From: Alice Elizabeth Taylor
EU Support for Tirana’s National Theatre, Following Most Endangered List Nomination

The European Commission and the EU Delegation in Albania have expressed their support for Tirana’s National Theatre being placed on the Europa Nostra ‘7 Most Endangered’ list.

In a statement given to Exit, the Commission stated:

“The European Commission supports the initiative of Europa Nostra called the “7 Most Endangered”, in partnership with the European Investment Bank Institute, as well as its main objective, which is to preserve Europe’s cultural heritage.”

It noted they were aware that the National Theatre has been identified by the Europa Nostra as one of the seven most endangered sites for 2020.

They added that “The European Commission together with the EU Delegation to Albanian encourage all relevant national institutions to promote collaboration with heritage stakeholders”.

They did, however, stress that the competence to make decisions concerning the National Theatre “on the basis of the consultations and recommendations made by the experts”, ultimately lies with the “competent Albanian authorities”.

Their statement comes after Mariya Gabriel, the European Commissioner for Innovation, Research, Culture, Education, Youth and Sport tweeted her support for the Europa Nostra initiative and the sites on the list.

Gabriel wrote that cultural heritage helps us understand our history and place in the world and that it is important to preserve it. She added that she fully supports the “7 Most Endangered” initiative.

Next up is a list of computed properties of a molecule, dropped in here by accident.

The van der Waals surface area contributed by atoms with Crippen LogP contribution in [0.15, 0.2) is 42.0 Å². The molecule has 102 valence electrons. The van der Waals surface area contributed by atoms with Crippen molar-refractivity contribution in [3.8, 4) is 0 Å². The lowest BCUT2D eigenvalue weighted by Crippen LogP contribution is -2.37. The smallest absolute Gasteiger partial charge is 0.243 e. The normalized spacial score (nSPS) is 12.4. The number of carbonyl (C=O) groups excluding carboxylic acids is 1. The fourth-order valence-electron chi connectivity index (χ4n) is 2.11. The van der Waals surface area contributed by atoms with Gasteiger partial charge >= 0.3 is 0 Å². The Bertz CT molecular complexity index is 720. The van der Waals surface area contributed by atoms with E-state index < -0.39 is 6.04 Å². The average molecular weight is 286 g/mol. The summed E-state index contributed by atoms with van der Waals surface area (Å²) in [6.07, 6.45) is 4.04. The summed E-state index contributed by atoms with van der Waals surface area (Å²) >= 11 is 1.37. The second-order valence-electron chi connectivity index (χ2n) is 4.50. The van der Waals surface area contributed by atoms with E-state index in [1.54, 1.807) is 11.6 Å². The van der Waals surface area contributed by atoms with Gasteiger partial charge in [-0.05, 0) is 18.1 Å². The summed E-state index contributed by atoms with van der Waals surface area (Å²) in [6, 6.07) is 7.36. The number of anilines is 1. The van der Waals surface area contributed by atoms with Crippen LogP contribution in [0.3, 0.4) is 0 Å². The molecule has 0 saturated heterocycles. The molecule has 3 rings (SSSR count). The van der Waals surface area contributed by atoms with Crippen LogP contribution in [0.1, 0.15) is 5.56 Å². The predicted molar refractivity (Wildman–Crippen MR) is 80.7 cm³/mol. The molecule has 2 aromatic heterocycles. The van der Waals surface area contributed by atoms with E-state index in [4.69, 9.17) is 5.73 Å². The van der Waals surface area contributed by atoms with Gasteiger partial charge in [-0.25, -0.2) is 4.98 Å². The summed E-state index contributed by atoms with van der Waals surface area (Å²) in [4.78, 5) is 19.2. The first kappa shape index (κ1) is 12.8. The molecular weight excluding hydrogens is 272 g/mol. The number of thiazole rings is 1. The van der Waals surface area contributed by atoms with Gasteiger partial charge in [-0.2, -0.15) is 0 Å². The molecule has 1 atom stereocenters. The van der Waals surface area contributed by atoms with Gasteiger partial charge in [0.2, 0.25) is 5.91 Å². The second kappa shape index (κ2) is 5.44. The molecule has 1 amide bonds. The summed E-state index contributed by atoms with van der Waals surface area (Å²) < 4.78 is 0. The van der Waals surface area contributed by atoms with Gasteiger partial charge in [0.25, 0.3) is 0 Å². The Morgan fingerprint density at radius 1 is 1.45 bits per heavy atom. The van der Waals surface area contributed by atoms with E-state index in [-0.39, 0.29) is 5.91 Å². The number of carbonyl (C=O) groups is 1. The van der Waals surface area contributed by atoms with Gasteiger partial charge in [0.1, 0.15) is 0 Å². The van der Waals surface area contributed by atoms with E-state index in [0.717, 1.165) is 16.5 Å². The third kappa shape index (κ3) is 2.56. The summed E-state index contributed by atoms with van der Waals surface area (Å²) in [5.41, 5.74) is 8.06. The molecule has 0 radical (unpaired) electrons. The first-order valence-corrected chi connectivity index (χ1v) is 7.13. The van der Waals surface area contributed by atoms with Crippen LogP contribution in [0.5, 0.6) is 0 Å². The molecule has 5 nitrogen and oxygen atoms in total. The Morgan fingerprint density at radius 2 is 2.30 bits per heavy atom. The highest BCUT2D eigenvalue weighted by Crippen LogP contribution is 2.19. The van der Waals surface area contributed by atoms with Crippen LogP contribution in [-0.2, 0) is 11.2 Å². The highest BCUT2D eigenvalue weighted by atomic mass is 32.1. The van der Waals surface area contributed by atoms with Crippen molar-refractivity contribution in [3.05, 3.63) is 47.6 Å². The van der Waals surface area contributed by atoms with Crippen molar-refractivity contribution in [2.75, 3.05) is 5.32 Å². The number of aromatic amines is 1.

The EU Delegation in Tirana has previously remained tight-lipped on the issue of the National Theatre and Ambassador Luigi Soreca has not publicly supported its protection. Exit sent a number of questions to the Delegation, asking if they would now make a public statement on the matter, given the stance of the Commissioner.

In March, the National Theatre was named as one of Europe’s most endangered heritage sites. The initiative aims to raise awareness, prepare independent assessments, and propose feasible action plans to mobilise support to save these sites.

In January 2020, after the theatre was shortlisted for the 7 Most Endangered, Europa Nostra sent a letter to Albanian authorities, pleading with them to cease their attempts to demolish the building. Rama and Veliaj refused to address the letter and kept asserting that the National Theater had no historical value or significance.

The public land that the theatre sits on has been earmarked for a large development that would see it being totally demolished and large tower blocks and a small theatre erected in its place. Civil society has been protesting the proposals for over two years due to claims it is unconstitutional, illegal, corrupt, and that the public land would be sold to a private company and developed by a government favourite, Fusha Shpk.

In February, the government announced that the site would be developed with public funds and not by a private company. A statement released by the Municipality of Tirana said that they will “ask the government to provide financial support for the realisation of the National Theatre.”

For two years, Rama and Veliaj have justified the PPP project with the argument that the Municipality and the government have no funds to afford the construction. It also comes at a time when Albania has asked and received €1.15 billion in donations, grants and loans from the EU and EU Member States to aid reconstruction after the November 26 Earthquake.